If you’re in the natural product market, then you know what carbohydrates are.
But do you know exactly how carbohydrates are classified and their precise role?
In our latest article, we’ll look closely at carbohydrates’ characteristics and explore their relation to glycemic health.
So if you’re ready to learn more about these important nutrients, keep reading!
Did you know that there are two classifications for carbohydrates?
– The biochemical classification is based on the number of units.
- In this one, glucose is defined as a pyranose monosaccharide (i.e. a ring made up of 5 carbon and 1 oxygen atoms) with an aldehyde function.
- Starch is a polysaccharide formed of 2 compounds: amylose and amylopectin. Amylose is a linear glucose polymer, where glucose residues are linked together by α-1,4 bonds. Amylopectin is a branched glucose polymer that includes both linear links (α-1,4 bonds) but also side chains with α-1,6 bonds.
– The nutritional classification differentiates sugars according to their hyperglycemic power, i.e. according to their glycemic index and glycemic load.
- In this classification, glucose is defined as a simple sugar.
- Starch falls into the category of complex sugars.
Do you know the role of carbohydrates?
Nutritional needs include the three main macronutrients serving as an energy source or building blocks for our body. Carbohydrates represent the major part of our nutritional needs. Glucose, a carbohydrate, is the preferred substrate for cellular functions and is the main form under which carbohydrates are assimilated.
It is an essential source of energy for tissues and cells, such as our brain. 1g of glucose is equal to 4 kcal. It is, therefore, necessary to get enough carbohydrates through the diet to cover energy needs. In addition to its energy role, glucose has a structural role (for example in nucleic acids (DNA/RNA), coenzymes (NAD/NADP), glycoproteins, glycolipids and proteoglycans). It is also involved in the detoxification of the body.
Did you know that the intestinal mucosa is impermeable to carbohydrates?
The intestinal mucosa is impermeable to carbohydrates larger than the individual glucose units. As a result of the digestion of carbohydrates, only monosaccharides are formed.
Through the process of digestion, our body can utilize a wide range of carbohydrate sources, from complex polysaccharides to simpler, shorter maltodextrins and disaccharides.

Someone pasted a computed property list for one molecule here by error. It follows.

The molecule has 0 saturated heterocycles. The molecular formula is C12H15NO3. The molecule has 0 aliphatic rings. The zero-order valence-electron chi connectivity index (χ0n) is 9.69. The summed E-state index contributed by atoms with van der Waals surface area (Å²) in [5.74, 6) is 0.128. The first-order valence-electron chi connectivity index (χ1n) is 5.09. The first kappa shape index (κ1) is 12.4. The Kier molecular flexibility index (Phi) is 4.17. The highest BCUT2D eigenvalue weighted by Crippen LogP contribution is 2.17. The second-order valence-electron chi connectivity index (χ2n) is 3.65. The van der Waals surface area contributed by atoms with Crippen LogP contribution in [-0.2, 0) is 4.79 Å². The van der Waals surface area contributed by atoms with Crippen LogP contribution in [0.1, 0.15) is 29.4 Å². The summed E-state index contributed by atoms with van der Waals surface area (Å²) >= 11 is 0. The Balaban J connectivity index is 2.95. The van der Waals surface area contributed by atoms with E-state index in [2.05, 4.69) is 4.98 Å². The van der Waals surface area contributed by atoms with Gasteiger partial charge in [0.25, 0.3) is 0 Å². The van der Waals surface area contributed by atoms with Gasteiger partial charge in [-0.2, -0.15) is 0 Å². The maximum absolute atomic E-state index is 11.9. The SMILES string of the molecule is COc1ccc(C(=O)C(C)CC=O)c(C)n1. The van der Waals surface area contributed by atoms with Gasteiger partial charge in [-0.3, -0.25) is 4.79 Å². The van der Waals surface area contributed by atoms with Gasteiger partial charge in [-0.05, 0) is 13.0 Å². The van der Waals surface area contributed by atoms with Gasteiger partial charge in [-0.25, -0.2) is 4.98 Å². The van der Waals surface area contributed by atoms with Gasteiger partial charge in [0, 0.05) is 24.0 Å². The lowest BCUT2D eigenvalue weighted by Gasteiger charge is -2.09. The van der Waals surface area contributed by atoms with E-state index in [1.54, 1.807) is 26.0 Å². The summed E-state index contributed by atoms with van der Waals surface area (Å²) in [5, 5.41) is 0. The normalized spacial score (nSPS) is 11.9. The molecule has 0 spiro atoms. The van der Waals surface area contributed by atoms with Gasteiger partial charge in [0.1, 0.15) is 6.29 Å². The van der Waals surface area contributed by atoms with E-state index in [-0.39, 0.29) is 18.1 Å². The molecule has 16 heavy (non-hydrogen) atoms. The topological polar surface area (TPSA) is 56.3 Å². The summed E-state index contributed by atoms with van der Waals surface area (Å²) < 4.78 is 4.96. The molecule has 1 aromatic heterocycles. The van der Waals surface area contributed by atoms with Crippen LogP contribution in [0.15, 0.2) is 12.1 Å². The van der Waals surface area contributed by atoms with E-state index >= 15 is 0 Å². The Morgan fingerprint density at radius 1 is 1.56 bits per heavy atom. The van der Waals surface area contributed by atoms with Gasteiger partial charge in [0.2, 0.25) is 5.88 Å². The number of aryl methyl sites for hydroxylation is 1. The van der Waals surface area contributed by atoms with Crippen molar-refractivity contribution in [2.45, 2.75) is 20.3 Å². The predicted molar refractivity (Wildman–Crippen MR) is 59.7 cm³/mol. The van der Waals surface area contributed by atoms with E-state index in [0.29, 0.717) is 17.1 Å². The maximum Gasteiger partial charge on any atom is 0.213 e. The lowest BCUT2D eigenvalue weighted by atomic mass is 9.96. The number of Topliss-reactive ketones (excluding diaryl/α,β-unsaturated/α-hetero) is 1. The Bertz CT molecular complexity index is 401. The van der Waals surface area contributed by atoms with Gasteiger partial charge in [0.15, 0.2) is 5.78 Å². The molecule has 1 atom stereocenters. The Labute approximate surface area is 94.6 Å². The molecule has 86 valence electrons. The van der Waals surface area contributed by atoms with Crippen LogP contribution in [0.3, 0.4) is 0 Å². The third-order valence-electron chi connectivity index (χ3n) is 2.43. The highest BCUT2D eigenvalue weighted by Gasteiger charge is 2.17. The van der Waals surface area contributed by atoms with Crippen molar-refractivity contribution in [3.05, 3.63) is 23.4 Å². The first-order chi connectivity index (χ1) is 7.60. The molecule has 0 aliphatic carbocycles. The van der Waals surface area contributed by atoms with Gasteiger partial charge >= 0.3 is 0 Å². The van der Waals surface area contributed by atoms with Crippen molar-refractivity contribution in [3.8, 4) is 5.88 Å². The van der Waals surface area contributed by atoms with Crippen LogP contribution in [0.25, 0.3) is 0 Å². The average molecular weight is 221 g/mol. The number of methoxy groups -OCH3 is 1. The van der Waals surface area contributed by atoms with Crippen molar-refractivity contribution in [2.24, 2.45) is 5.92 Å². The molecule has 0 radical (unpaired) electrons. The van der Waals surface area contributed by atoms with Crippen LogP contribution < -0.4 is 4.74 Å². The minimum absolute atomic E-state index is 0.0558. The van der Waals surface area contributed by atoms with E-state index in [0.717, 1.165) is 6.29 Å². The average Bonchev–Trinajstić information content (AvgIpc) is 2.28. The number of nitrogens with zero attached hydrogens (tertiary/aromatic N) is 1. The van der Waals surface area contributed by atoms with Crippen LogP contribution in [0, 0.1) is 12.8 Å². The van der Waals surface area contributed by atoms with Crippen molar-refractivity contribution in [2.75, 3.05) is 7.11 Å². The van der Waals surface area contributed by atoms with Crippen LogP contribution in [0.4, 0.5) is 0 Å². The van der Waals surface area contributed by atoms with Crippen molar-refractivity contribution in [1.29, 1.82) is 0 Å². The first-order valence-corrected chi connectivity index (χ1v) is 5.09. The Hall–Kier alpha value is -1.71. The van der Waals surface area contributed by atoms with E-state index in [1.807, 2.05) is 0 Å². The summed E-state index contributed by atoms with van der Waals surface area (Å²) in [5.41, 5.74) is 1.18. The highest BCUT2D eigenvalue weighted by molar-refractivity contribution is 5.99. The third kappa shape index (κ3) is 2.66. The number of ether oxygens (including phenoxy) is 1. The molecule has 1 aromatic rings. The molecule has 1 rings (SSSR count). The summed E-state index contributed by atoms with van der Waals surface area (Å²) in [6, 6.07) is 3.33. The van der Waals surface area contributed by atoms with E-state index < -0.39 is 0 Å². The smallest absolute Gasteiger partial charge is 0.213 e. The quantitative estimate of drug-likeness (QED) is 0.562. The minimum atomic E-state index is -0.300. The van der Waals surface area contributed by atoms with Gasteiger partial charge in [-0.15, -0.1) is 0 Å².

Who should care about their blood glucose?
In 2021, the number of adults with diabetes (20-79 years old) worldwide was 537 million. The total number of people living with diabetes is expected to reach 643 million by 2030 and 783 million by 2045. These numbers are even more alarming in developing countries.
Nearly 1 in 2 adults live with undiagnosed diabetes; that is 240 million unknowing diabetics!
Across the Americas, approximately 96 million American adults, more than 1 in 3 have prediabetes, 38.0% of the U.S. adult population. Of those with prediabetes, more than 80% don’t know they have it.
30% live with diabetes or prediabetes; 10% live with diagnosed diabetes.
In Europe, 64 million people live with diabetes, including 3.3 million in France and 6 million in Germany, i.e. 7.3% of the European population. In Germany, it is estimated at 7.4%.
What is prediabetes?
Prediabetes is characterized by moderate hyperglycemia that does not reach the diagnostic threshold for diabetes but is associated with a significant increased risk of progression to type 2 diabetes.
According to the criteria proposed by the WHO, prediabetes is defined by:
- Fasting blood glucose: blood glucose between 1.10 g/l and 1.25 g/l, after an 8-hour period and checked twice
- And/or glucose intolerance: blood glucose between 1.4 g/l and 1.99 g/l; 2 hours after an oral glucose load of 75 g.
Unlike diabetes, which is a disease, pre-diabetes is an intermediate state where everything is still reversible because type 2 diabetes has not yet set in. Taking food supplements that act on glycemic health can prevent or delay the progression to diabetes.
The hypoglycemic role of brown algae
The trend toward healthy aging is pushing the demand for natural, safe and effective nutritional interventions that may support healthy blood glucose levels.
Brown seaweeds are a source of various compounds, including phlorotannins, fucoidan, polyphenols and polyunsaturated fatty acids (PUFAs). Phlorotannins show various biological activities, including inhibition of α-amylase and α-glucosidase, which are key enzymes in the control of post-meal blood glucose responses (Neto T.R., et al., 2018).
Would you like to know more about the benefits of brown algae?
Do not hesitate to contact us. We would be delighted to discuss brown algae’s hypoglycemic role!